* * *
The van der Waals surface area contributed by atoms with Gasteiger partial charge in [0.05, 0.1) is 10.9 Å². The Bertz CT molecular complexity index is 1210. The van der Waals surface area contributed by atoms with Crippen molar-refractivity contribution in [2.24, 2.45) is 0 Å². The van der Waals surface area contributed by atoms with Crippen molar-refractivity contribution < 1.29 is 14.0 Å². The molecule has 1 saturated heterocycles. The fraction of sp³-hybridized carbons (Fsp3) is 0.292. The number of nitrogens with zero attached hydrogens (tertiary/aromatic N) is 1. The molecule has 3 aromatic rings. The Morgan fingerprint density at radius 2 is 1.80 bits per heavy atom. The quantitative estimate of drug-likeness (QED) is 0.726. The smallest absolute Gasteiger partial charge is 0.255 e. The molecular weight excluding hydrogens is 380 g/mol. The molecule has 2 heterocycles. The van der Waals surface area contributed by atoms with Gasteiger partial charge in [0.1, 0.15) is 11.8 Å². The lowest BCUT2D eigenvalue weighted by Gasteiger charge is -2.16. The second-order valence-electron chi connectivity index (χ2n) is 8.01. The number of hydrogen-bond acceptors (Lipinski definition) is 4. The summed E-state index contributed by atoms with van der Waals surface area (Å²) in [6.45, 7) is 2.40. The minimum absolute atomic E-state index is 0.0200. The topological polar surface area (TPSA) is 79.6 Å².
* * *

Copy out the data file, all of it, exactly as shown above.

The van der Waals surface area contributed by atoms with Gasteiger partial charge in [0.05, 0.1) is 10.9 Å². The Bertz CT molecular complexity index is 1210. The van der Waals surface area contributed by atoms with Crippen molar-refractivity contribution in [2.24, 2.45) is 0 Å². The van der Waals surface area contributed by atoms with Crippen molar-refractivity contribution < 1.29 is 14.0 Å². The molecule has 1 saturated heterocycles. The fraction of sp³-hybridized carbons (Fsp3) is 0.292. The number of nitrogens with zero attached hydrogens (tertiary/aromatic N) is 1. The molecule has 3 aromatic rings. The Morgan fingerprint density at radius 2 is 1.80 bits per heavy atom. The quantitative estimate of drug-likeness (QED) is 0.726. The smallest absolute Gasteiger partial charge is 0.255 e. The molecular weight excluding hydrogens is 380 g/mol. The molecule has 2 heterocycles. The van der Waals surface area contributed by atoms with Gasteiger partial charge in [0.1, 0.15) is 11.8 Å². The lowest BCUT2D eigenvalue weighted by Gasteiger charge is -2.16. The second-order valence-electron chi connectivity index (χ2n) is 8.01. The number of hydrogen-bond acceptors (Lipinski definition) is 4. The summed E-state index contributed by atoms with van der Waals surface area (Å²) in [6.45, 7) is 2.40. The minimum absolute atomic E-state index is 0.0200. The topological polar surface area (TPSA) is 79.6 Å².